The following is a list of ten reasons for selecting particular skills to be taught:


  1. Functionality:


     We teach functional skills. Functionality refers to an action that may be performed by any person that enables them to be involved in routine life activities. The individual who uses functional skills may or may not understand all of the ins and outs of the process, but can engage in the process nonetheless. An example would be our use of a computer. We may not know how it works but with basic training we may be able to send emails over the Internet. Likewise, a person with a severe intellectual disability may not understand the value of money but could learn to put coins in a machine to buy a soda.




  1. Chronologically Age-Appropriate:


     This refers to skills, attitude, instructional materials, environments and activities that are associated within a particular age group. Skills appropriate to the individual's age group should be taught in order to give them a better chance for a dignified lifestyle. For example, in order to increase a person's ability to blend into his or her social group, it is important that they are dressed similarly to their peers. The skills that we teach should similarly allow for the greatest possible interaction of our clients within the community.


  1. Increases The Number of Environments:


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Reprint!     The more skills an individual learns the more environments they can function in effectively. It is important that we understand that people with mental retardation may have a difficult time learning skills outside of their naturally occurring settings. That is to say, if we are going to teach someone to shop at a market, we must teach those skills within the market they may be frequently using. The more opportunities we can provide for them to learn within the natural environment, the greater their chances are of successfully using those settings.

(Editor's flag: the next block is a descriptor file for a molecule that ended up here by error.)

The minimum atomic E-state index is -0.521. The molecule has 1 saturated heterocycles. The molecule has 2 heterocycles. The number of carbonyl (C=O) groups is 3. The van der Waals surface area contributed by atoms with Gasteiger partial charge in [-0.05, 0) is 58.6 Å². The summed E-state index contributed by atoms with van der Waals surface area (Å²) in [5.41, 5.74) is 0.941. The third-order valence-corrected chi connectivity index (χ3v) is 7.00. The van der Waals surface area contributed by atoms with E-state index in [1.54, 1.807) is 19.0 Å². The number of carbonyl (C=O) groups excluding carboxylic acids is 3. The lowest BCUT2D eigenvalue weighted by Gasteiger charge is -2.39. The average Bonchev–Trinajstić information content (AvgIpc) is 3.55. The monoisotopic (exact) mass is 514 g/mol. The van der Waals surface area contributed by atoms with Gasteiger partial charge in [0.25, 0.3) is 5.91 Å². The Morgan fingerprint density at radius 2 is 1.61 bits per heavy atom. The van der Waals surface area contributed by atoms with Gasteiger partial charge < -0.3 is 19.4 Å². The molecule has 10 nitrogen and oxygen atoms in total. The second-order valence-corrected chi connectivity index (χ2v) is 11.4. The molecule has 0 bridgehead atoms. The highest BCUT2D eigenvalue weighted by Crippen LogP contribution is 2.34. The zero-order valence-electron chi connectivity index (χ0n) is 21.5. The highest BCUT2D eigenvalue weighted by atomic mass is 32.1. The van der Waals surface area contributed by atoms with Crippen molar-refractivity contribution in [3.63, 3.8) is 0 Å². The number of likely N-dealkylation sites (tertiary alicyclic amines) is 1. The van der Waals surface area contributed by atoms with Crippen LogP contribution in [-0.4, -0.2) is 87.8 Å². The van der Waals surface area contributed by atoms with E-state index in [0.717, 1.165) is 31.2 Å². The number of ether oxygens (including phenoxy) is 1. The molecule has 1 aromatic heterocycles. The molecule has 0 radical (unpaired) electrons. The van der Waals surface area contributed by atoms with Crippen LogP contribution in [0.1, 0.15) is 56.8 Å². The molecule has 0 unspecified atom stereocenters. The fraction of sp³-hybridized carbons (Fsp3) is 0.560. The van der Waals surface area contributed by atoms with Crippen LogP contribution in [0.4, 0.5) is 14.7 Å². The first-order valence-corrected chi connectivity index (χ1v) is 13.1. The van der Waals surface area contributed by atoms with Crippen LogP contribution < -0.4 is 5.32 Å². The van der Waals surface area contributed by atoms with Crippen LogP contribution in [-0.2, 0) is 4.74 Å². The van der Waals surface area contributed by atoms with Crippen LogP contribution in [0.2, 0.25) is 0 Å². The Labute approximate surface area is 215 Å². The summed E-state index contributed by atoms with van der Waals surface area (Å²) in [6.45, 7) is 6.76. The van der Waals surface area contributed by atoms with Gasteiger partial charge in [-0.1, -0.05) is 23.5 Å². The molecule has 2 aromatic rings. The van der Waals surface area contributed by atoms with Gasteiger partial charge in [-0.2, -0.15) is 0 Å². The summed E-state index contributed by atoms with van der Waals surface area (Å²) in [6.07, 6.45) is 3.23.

1. Required In Adulthood:


     Adult clients should be taught skills that are commonly used by adults. The goal is a normalized lifestyle. If we only provide activities that seem to fit the person's mental age, such as coloring in a coloring book, we are doing the person a disservice. Alternative activities, such as simple adult-oriented craft projects will allow for more interaction with non-disabled peers.


  1. Individual Preferences:


     Participation in the skill selection process increases the likelihood of effort on the part of that person to learn the skills. Assessing individual likes and dislikes is an important part of this process.


  1. Parent/Guardian Preferences:


     Parent/Guardian involvement in the planning process is often critical to its success. Family members can provide a great deal of insight into personal preferences, as well as, helping to prioritize goals that will support them in their care or general interaction with the individual receiving services.


  1. Physical Enhancement:


     Physical Enhancement refers to selecting the particular skill for training because its performance will enhance the physical well being of the client.


  1. Social Contact Enhancement: